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New on DVD: The Crazies

The Crazies marks the return of survivalist horror to the big screen in the vein of zombie and outbreak films such as Dawn of the Dead and 28 Days Later.

Ogden Marsh is a small town with a law-abiding population of a little more than 1,200. Suddenly overnight, the residents of the once picture-perfect community dive into violent madness. Sheriff David Dutton (Timothy Olyphant) tries to figure out what is infecting his town, while having to use lethal force to prevent his friends and neighbours from killing him. As the nonsensical hostility escalates, Dutton bands together with his pregnant wife, Judy (Radha Mitchell); Becca (Danielle Panabaker), an assistant at the medical center; and Russell (Joe Anderson), Dutton’s deputy and right-hand man to survive the insanity. To add to their difficulties, the government has restricted all communication and access to the town in an attempt to contain the infection.

The movie is a reinvention of George Romero’s 1973 film of the same name. However, this cannot be considered a remake by definition as the key difference between the films is the overall story: while Romero’s picture split the focus between the failure of the military to be effective in the situation and a small group’s attempt to evade capture, the 2010 version directed by Breck Eisner presents the military as a faceless power and centres on the group’s survival against various attacks. Even though the driving force of the film and a few key elements remain intact, the approach is changed. The modernized representation of the military as a uniform, anonymous power invading without explanation is compatible with current views and they follow the contemporary movie standard of government cover-ups.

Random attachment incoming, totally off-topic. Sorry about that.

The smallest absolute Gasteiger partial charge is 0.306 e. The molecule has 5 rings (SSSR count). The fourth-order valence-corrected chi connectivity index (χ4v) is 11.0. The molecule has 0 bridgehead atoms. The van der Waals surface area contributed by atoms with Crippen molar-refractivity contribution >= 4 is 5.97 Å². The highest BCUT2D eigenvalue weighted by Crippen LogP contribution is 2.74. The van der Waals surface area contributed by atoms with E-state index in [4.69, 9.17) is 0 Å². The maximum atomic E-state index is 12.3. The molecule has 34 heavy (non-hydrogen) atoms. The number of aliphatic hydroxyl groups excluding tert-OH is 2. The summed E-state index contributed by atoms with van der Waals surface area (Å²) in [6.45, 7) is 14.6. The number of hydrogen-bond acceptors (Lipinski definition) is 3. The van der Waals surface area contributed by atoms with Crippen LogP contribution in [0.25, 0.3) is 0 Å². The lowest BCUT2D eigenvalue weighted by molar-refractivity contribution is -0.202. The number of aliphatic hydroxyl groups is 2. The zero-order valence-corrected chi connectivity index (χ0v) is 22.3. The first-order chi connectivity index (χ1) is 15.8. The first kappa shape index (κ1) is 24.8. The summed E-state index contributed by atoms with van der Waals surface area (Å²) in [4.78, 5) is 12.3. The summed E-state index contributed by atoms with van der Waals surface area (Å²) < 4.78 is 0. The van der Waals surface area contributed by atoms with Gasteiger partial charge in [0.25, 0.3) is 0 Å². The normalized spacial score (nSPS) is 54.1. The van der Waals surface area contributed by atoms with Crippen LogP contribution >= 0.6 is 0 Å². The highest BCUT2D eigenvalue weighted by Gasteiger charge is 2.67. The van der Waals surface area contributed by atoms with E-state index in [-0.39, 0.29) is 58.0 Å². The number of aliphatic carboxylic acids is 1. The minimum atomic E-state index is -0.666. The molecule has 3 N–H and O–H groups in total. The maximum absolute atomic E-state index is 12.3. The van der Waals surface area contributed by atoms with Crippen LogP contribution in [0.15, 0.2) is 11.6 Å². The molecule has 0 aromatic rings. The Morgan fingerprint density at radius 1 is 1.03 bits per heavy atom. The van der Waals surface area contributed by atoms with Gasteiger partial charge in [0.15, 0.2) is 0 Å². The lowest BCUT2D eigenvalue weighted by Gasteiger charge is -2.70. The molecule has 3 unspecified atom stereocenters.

If categorized, The Crazies would be characterized as a survivalist zombie flick – more similar now to Romero’s niche narratives than the original. It holds a few good jump-worthy moments as well as numerous close calls that raise the intensity of the film. It’s not a thrill ride by any means, but the film keeps a steady pace from beginning to end.

Except for Anderson, the main cast members are veterans of the horror genre having run and killed their way to the end of various movies, including Scream 2 and A Perfect Getaway (Olyphant); Silent Hill and Rogue (Mitchell); and Friday the 13th (Panabaker). They are more than adequate doing more of the same here as Mitchell exhibits automatous strength through most of the movie and Olyphant brings thoughtful courage to his character; though Dutton’s deduction abilities may be embellished to push the story forward, the rest of the events flow as you would expect.

Special features include: commentary with Eisner; a behind the scenes featurette with Eisner; “Paranormal Pandemics”; “The George A. Romero Template”; a make-up featurette with Rob Hall; a visual effects featurette; and storyboards.

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